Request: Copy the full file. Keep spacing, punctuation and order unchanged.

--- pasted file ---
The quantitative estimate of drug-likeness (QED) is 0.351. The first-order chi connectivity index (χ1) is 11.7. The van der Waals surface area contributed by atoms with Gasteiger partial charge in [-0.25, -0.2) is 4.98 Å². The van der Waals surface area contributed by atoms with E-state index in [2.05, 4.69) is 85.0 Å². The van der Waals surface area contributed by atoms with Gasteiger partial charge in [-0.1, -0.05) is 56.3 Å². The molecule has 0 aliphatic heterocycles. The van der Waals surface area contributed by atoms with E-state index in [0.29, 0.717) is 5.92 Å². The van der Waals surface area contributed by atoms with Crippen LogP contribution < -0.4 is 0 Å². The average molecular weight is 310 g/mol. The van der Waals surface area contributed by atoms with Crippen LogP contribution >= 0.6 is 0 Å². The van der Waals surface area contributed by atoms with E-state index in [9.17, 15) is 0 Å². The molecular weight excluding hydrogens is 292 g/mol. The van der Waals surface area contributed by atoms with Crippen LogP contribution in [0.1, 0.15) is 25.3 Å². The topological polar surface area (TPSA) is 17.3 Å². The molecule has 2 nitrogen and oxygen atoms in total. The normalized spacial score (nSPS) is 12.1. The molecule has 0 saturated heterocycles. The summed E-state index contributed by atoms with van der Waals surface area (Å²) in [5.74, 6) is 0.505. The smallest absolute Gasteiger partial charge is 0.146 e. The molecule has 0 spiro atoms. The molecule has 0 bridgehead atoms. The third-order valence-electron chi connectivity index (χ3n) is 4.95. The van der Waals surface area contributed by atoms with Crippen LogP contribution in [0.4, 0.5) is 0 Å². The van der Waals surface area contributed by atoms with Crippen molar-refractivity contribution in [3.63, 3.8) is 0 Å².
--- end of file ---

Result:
The quantitative estimate of drug-likeness (QED) is 0.351. The first-order chi connectivity index (χ1) is 11.7. The van der Waals surface area contributed by atoms with Gasteiger partial charge in [-0.25, -0.2) is 4.98 Å². The van der Waals surface area contributed by atoms with E-state index in [2.05, 4.69) is 85.0 Å². The van der Waals surface area contributed by atoms with Gasteiger partial charge in [-0.1, -0.05) is 56.3 Å². The molecule has 0 aliphatic heterocycles. The van der Waals surface area contributed by atoms with E-state index in [0.29, 0.717) is 5.92 Å². The van der Waals surface area contributed by atoms with Crippen LogP contribution < -0.4 is 0 Å². The average molecular weight is 310 g/mol. The van der Waals surface area contributed by atoms with Crippen LogP contribution >= 0.6 is 0 Å². The van der Waals surface area contributed by atoms with E-state index in [9.17, 15) is 0 Å². The molecular weight excluding hydrogens is 292 g/mol. The van der Waals surface area contributed by atoms with Crippen LogP contribution in [0.1, 0.15) is 25.3 Å². The topological polar surface area (TPSA) is 17.3 Å². The molecule has 2 nitrogen and oxygen atoms in total. The normalized spacial score (nSPS) is 12.1. The molecule has 0 saturated heterocycles. The summed E-state index contributed by atoms with van der Waals surface area (Å²) in [5.74, 6) is 0.505. The smallest absolute Gasteiger partial charge is 0.146 e. The molecule has 0 spiro atoms. The molecule has 0 bridgehead atoms. The third-order valence-electron chi connectivity index (χ3n) is 4.95. The van der Waals surface area contributed by atoms with Crippen LogP contribution in [0.4, 0.5) is 0 Å². The van der Waals surface area contributed by atoms with Crippen molar-refractivity contribution in [3.63, 3.8) is 0 Å².